Many people like the idea of keeping sharp and continually growing. To frame this in the negative, we don’t like the idea that there is some ‘big trick’ out there that we are not aware of or that others are ‘stealing a march’ on us. While there are a myriad of ways to keep up, arguably the most cost effective form of executive development is reading. The best business minds condense their thinking into books and, for <€20, you take a guided tour inside their head. It’s cheap and it’s flexible. Even if your ‘hit rate’ is 1-good-idea-per-book, you’re still ahead of the game. Dr David Keane, the Irish (New Zealand based) management consultant rates ‘a habit of reading’ as the most important point on his list of what you can do to live a ‘deliberately more successful life’ (itself, an interesting idea). So, how come this great development ‘secret’ is not more widely used? There are a couple of reasons:
Time Poor: We live in a fast food, quick paced world and want to learn in Tweet Sized Chunks (140 characters, not 240 pages!). With so many things competing for their time, executives find it difficult to dedicate time to reading. Here’s the scenario. Every time you pass through the airport or St. Stephens Green Shopping Centre you grab a copy of the latest tome on Leadership or some other ‘how to…’ bible. Then you park the book on the desk or at the side of the bed, ignore it and feel guilty. Eventually, you recognize this as a form of self-flagellation and stop buying books or cancel your subscription to ‘hard-to-read’ magazines. Hello, here I come!
Mixed Bag: There are a lot of business books written each year and you have to ‘mine a lot of coal’ to find the diamond ideas. Sometimes good ideas get trapped under a ton of turgid prose. Purchasing a couple of bad books in a row would put you off reading for life! Paddy Feeney, former MD of Orion Recruitment (a very funny guy) used to boast: “I read a book, once!”
Bridging Across: It can be difficult to make the connection between a concept and an implementable idea. Sometimes it’s hard to introduce an idea – unless you hold a very senior role; Managers can be a lone voice in their organization. Ideas generated are not always germinated. And, in some organizations, Red Adair types who play the hero role tend to get better press than more thoughtful staff who avoid the fires in the first place.
Emerging Ideas: Despite the above, all is not lost. Two recent developments may give the ‘Business Book’ idea a new lease of life.
Book Club: Most people are familiar with book clubs. A group of people meet on a regular basis to discuss a particular book. It’s a good social outlet and ‘forces’ you to read to avoid looking stupid at the next session (assuming that you actually want to contribute and not just drink white wine). The Dublin Chamber of Commerce have set up a specialized book club with the same rules as every other book club except that the participants only read business books. An hour a week. Wide range of stuff. Neat idea.
Change Group: I recently came across what is, arguably, an even more innovative idea. There is a company called Bookbuzz based in Dublin. Their ‘core competence’ is twofold. Firstly, they have a very thorough knowledge of all the ‘management books’ on the market (they systematically read everything that’s published). Essentially Bookbuzz mediate the crap. They know that books with great stories grab peoples’ attention and alert clients to the good stuff – the Champagne of business books. When a client organization comes to them with a ‘problem’ they select a particular book which dovetails with the presenting issue e.g. on leadership or managing change. An internal group within the client company read and discuss how the ideas can be applied to their organisation. Bookbuzz then facilitate that conversation. Very clever.They are potential competitors for some of what we do in Tandem Consulting – but you just have to recognize a good idea when you see it.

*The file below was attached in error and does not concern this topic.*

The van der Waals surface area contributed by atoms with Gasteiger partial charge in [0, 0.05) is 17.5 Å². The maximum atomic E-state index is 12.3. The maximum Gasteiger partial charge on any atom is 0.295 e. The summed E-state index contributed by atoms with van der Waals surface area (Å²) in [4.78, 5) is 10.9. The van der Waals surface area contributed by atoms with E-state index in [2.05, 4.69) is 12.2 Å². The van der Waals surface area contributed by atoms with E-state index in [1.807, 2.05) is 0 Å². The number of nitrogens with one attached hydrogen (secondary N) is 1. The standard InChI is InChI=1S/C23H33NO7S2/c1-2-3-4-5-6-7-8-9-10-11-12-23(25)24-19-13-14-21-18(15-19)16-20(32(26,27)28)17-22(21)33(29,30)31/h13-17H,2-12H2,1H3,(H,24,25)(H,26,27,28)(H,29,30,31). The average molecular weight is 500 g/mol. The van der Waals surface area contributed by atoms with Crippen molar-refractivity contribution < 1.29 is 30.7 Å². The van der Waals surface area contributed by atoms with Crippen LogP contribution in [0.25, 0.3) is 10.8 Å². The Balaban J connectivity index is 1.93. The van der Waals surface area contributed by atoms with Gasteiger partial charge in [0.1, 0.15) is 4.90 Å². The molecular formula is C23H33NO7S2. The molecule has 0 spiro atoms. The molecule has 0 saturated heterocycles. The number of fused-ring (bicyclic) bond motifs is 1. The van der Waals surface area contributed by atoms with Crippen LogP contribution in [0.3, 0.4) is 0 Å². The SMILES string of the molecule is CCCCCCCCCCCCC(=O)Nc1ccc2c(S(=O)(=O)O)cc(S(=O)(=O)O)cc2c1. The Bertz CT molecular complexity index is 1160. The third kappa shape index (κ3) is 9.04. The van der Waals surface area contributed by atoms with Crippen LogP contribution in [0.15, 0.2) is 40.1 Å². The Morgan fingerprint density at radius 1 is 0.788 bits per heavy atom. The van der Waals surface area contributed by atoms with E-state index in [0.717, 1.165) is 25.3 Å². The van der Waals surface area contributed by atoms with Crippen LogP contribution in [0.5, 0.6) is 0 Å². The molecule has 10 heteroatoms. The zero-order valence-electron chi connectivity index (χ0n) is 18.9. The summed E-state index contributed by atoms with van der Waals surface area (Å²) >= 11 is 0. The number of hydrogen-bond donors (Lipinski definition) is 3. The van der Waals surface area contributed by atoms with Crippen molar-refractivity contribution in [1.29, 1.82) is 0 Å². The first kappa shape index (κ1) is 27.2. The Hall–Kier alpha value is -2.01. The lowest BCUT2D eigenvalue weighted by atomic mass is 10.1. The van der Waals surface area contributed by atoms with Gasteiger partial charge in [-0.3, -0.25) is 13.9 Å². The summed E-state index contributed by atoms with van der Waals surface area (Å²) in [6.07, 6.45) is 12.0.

So, there you go. In a world that is increasingly high tech, as humans we drift back towards high-touch. What’s not to love about the tactile feel of books (or Kindle Readers for the Inspector Gadgets among you). Reading is a solid way to develop managers. OK, it’s a bit ‘passive’ for some and needs to be combined with more action learning. And, it’s hardly a new idea. But the central question is not whether an idea is new or old, it’s whether it’s right or wrong. Get your people back into reading! Because for organizations, luck happens when preparation and opportunity collide.
PS Reading assumes comprehension. This is a compilation of actual UK student (GCSE) answers to exam questions. Honestly, you couldn’t make this stuff up!
1. Ancient Egypt was inhabited by mummies and they all wrote in
hydraulics. They lived in the Sarah Dessert and travelled by Camelot. The
climate of the Sarah is such that the inhabitants have to live elsewhere.
2. The Bible is full of interesting caricatures. In the first book
of the Bible, Guinness, Adam and Eve were created from an apple tree. One
of their children, Cain, asked, “Am I my brother’s son?”
3. Moses led the Hebrew slaves to the Red Sea, where they made
unleavened bread which is bread made without any ingredients. Moses went up on
Mount Cyanide to get the Ten Commandments. He died before he ever reached Canada.
4. Solomon had three hundred wives and seven hundred porcupines.
5. Actually, Homer was not written by Homer but by another man of
6. Socrates was a famous Greek teacher who went around giving people
advice. They killed him. Socrates died from an overdose of wedlock.
After his death, his career suffered a dramatic decline.
7. In the Olympic games, Greeks ran races, jumped, hurled the
biscuits, and threw the java.
8. Eventually, the Romans conquered the Greeks. History calls people
Romans because they never stayed in one place for very long.
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